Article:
New Evidence Suggests Mesothelioma Risk from Ambient Asbestos Same in the City and the Country, According to Surviving Mesothelioma

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Scientists say rates of the asbestos cancer appear to be unaffected by higher levels of airborne “ambient” asbestos in cities.

Mesothelioma Risk from Ambient Asbestos

Ambient Asbestos and Mesothelioma Risk

The results suggest that differences in ambient asbestos concentrations...have not influenced the risk of pleural mesothelioma.

A 40-year study of mesothelioma patients in rural and urban areas finds that so-called ambient asbestos, asbestos that is free in the air as dust, may not significantly raise the risk of mesothelioma for city dwellers. Surviving Mesothelioma has the full story. Click here now to read the new article.

Researchers at Cardno ChemRisk focused primarily on women since they are the least likely gender to have been exposed to asbestos in the workplace and are about six times less likely than men to contract malignant mesothelioma.

“The results suggest that differences in ambient asbestos concentrations, which have been reported to be 10-fold or greater across regions in the United States, have not influenced the risk of pleural mesothelioma,” concludes Meghan E. Glynn, lead author on the paper.

The risk analysis was based on data from the government’s SEER cancer database and was published in the latest issue of the journal Risk Analysis.

“Although this report appears to offer a bit of good news for city dwellers, it does not suggest that exposure to asbestos is without risk,” says Alex Strauss, Managing Editor for Surviving Mesothelioma. “Asbestos remains the primary cause of this rare cancer, which impacts an estimated 2,500 Americans every year and in all parts of the country.”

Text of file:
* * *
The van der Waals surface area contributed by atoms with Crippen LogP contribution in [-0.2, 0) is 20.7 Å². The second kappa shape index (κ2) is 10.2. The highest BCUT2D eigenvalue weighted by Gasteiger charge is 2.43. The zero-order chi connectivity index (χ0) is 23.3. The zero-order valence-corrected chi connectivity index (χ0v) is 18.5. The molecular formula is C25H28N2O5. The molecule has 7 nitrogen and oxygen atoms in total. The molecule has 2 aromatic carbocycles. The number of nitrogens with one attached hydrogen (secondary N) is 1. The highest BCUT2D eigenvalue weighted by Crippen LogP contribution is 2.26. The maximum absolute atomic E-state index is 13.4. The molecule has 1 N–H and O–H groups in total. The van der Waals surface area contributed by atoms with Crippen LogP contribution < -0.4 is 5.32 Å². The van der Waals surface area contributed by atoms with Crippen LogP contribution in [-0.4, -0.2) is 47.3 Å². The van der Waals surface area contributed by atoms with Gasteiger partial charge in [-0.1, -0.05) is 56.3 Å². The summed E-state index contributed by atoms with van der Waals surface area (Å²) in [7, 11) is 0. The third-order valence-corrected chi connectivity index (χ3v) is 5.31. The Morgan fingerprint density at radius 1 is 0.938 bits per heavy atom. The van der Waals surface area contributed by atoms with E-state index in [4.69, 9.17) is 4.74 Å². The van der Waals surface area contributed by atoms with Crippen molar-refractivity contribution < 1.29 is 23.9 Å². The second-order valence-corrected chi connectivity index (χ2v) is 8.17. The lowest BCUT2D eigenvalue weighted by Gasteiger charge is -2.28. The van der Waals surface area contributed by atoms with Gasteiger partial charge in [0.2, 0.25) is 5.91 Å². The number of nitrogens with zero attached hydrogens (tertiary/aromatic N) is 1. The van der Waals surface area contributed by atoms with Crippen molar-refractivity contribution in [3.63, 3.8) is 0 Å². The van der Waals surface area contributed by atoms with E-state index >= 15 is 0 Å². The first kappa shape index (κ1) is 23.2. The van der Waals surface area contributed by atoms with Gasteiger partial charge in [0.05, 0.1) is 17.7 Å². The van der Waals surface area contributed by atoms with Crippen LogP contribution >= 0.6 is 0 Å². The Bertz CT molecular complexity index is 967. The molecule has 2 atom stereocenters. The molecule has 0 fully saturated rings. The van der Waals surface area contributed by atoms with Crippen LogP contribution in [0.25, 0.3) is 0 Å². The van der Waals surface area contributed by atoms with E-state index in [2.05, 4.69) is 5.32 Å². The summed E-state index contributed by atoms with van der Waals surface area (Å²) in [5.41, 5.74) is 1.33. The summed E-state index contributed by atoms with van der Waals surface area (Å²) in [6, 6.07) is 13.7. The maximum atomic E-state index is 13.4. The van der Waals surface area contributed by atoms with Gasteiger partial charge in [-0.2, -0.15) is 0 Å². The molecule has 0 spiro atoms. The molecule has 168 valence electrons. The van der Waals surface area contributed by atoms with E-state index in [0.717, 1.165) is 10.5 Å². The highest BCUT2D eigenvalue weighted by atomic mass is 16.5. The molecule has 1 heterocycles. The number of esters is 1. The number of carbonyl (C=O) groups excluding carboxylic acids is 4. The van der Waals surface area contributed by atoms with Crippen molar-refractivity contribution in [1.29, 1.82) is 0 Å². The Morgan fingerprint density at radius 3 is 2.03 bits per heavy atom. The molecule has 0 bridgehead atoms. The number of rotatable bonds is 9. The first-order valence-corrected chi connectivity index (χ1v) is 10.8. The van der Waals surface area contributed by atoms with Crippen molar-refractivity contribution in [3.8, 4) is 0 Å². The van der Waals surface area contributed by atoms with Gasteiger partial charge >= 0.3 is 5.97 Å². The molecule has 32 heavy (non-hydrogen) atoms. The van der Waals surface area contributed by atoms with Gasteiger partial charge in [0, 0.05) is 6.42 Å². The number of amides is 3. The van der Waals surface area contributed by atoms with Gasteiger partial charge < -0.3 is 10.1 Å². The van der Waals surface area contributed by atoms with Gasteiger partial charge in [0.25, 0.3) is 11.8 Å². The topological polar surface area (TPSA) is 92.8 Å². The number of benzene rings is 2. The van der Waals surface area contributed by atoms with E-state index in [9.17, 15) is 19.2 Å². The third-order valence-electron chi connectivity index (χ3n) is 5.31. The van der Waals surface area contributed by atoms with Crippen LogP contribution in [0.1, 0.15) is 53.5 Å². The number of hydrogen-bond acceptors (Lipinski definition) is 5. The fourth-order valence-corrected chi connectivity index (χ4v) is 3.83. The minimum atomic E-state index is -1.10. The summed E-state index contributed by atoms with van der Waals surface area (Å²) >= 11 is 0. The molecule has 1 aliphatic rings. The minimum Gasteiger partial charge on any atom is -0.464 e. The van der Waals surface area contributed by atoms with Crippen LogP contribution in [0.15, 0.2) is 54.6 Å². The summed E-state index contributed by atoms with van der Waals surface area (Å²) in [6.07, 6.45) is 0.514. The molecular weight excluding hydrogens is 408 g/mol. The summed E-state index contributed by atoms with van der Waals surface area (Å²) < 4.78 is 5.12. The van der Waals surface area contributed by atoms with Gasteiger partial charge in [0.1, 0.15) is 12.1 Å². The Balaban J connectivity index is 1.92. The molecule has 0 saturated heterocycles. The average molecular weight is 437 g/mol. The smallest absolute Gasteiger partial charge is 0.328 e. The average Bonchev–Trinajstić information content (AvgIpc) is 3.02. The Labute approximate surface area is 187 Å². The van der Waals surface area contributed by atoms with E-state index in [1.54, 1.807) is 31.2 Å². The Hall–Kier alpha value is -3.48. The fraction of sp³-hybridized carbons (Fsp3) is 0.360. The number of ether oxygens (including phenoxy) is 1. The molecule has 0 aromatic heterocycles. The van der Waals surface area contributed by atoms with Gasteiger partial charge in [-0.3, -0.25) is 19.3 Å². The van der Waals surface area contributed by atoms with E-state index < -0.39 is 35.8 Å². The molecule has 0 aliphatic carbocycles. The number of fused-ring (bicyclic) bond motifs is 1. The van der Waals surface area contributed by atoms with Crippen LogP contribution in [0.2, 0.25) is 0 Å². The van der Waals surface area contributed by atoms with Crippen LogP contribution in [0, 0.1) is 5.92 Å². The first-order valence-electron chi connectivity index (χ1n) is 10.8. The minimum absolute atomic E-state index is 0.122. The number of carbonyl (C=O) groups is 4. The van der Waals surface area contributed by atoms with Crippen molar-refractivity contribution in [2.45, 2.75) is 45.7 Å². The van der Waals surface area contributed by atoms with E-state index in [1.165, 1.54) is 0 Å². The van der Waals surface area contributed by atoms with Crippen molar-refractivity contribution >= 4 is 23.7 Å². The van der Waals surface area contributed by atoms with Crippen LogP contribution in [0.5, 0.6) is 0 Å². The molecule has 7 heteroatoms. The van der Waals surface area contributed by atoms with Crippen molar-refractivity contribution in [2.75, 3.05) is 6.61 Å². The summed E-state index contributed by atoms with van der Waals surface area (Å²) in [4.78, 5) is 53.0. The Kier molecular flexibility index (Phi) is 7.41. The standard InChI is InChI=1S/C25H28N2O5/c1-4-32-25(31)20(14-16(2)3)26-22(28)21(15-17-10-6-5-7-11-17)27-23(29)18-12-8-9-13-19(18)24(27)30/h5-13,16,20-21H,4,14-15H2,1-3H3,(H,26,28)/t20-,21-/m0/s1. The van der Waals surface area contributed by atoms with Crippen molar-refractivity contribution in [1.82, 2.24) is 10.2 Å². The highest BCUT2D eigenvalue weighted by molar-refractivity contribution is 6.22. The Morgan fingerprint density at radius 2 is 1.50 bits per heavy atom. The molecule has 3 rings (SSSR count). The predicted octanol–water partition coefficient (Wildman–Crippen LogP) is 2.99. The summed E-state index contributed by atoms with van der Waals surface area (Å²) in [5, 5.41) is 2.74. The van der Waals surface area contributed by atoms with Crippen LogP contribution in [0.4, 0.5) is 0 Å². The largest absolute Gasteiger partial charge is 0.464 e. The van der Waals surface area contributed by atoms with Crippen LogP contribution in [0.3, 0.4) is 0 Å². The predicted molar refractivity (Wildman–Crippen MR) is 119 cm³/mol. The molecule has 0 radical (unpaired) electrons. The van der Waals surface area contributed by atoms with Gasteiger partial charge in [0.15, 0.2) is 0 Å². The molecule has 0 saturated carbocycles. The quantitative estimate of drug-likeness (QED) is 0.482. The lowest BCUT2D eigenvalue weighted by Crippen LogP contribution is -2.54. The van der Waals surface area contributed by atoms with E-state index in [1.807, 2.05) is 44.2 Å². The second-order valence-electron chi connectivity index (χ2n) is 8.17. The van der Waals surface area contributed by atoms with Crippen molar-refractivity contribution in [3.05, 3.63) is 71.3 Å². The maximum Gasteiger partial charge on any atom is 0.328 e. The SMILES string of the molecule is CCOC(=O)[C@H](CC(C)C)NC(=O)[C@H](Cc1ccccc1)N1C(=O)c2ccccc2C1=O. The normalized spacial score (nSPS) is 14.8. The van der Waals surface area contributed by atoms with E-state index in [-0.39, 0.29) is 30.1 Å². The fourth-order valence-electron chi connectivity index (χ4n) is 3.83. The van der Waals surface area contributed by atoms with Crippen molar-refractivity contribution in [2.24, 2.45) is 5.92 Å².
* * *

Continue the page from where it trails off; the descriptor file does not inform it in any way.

To learn more about ambient asbestos and mesothelioma incidence, see Mesothelioma Incidence Unaffected by Ambient Asbestos in Cities, now available on the Surviving Mesothelioma website.

Glynn, ME, et al, “Ambient Asbestos Fiber Concentrations and Long-Term Trends in Pleural Mesothelioma Incidence between Urban and Rural Areas in the United States (1973-2012)”, September 1, 2017, Risk Analysis, http://onlinelibrary.wiley.com/doi/10.1111/risa.12887/full

For more than a decade, Surviving Mesothelioma has brought readers the most important and ground-breaking news on the causes, diagnosis and treatment of mesothelioma. All Surviving Mesothelioma news is gathered and reported directly from the peer-reviewed medical literature. Written for patients and their loved ones, Surviving Mesothelioma news helps families make more informed decisions.

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Cancer Monthy
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